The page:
The exhibition by children was a vivid portrayal of lurking dangers.
Dec. 25, 2004
Is there anyone who can hear our cry?
The children of Semankupam, a village in SIPCOT Cuddalore held a painting exhibition recently in the Alliance Francaise, to present their struggle against pollution. The pictures titled “Images Of Pollution” and drawn by 12 to 14-year-old artists, were stark reminders of an ecological disaster waiting to happen, which in its wake will affect people.
SIPCOT is located about 200 km south of Chennai. With about 25 chemical or related industries in the industrial complex, 15 villages and 20,000 residents are living within the impact zone of the industries. The area has a pollution history of 20 years, from about 1984 to 2004. Trained village monitors have sampled SIPCOT air and found chemicals that affect eyes, the respiratory system, the central nervous system, liver and kidneys. Children here suffer from watering eyes, chest pain, dizziness and more importantly intelligence deficits and affected physical development. With precious little being done to address the issues here, the children have come forward to get the message across and what more powerful medium than art?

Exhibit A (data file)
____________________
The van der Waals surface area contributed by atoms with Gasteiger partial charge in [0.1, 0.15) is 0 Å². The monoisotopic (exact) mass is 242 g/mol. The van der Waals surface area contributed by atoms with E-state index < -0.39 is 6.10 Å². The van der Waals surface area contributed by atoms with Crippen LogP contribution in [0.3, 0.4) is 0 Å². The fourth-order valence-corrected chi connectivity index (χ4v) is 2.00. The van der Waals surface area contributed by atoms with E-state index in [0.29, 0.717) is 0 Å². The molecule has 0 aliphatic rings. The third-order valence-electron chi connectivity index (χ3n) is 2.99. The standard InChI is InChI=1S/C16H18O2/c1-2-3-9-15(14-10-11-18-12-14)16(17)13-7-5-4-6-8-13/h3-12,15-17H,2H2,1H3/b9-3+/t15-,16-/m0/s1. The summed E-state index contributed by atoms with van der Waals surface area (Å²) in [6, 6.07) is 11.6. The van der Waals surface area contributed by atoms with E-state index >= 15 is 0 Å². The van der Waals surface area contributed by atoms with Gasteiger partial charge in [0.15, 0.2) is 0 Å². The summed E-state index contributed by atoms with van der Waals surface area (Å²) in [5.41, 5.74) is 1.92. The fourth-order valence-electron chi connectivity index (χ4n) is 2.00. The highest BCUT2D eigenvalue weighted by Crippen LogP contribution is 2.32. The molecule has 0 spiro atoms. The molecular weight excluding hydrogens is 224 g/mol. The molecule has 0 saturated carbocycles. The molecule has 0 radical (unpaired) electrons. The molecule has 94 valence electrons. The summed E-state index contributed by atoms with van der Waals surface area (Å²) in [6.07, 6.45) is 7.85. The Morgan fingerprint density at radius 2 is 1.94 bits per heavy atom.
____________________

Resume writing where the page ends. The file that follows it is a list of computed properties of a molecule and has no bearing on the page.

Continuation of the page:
Studies of protest
Using natural paints like clay and handmade paper mounted on pieces of used sari, the young artists produced artwork that compel attention by their raw sincerity of emotion expressed vividly in the blurred outlines, streaked with charcoal, splashed with roadside clay. One big eye tellingly staring and a mouth gaping wide with apparent horror at a world being enveloped with pollution were forceful. Obviously, these are young people living lives very removed from familiar city lifestyles. So, there is an inherent sense of tragedy in the sun, which unlike usual ones peeping out between mountains, heralding a new day, is seen with teeth bared in a sinister grin, no longer shining on the solitary hut.
Most of the drawings can be called quite abstract in their concept. Smoke is a recurring leitmotif. Blodsow, an artist from Chennai held a workshop with them to shape their talent.
Make no mistake. These are not the pretty pictures that kids draw. They are portraits of a life threatened. They are reactions and strong ones at that to another Bhopal waiting to happen.
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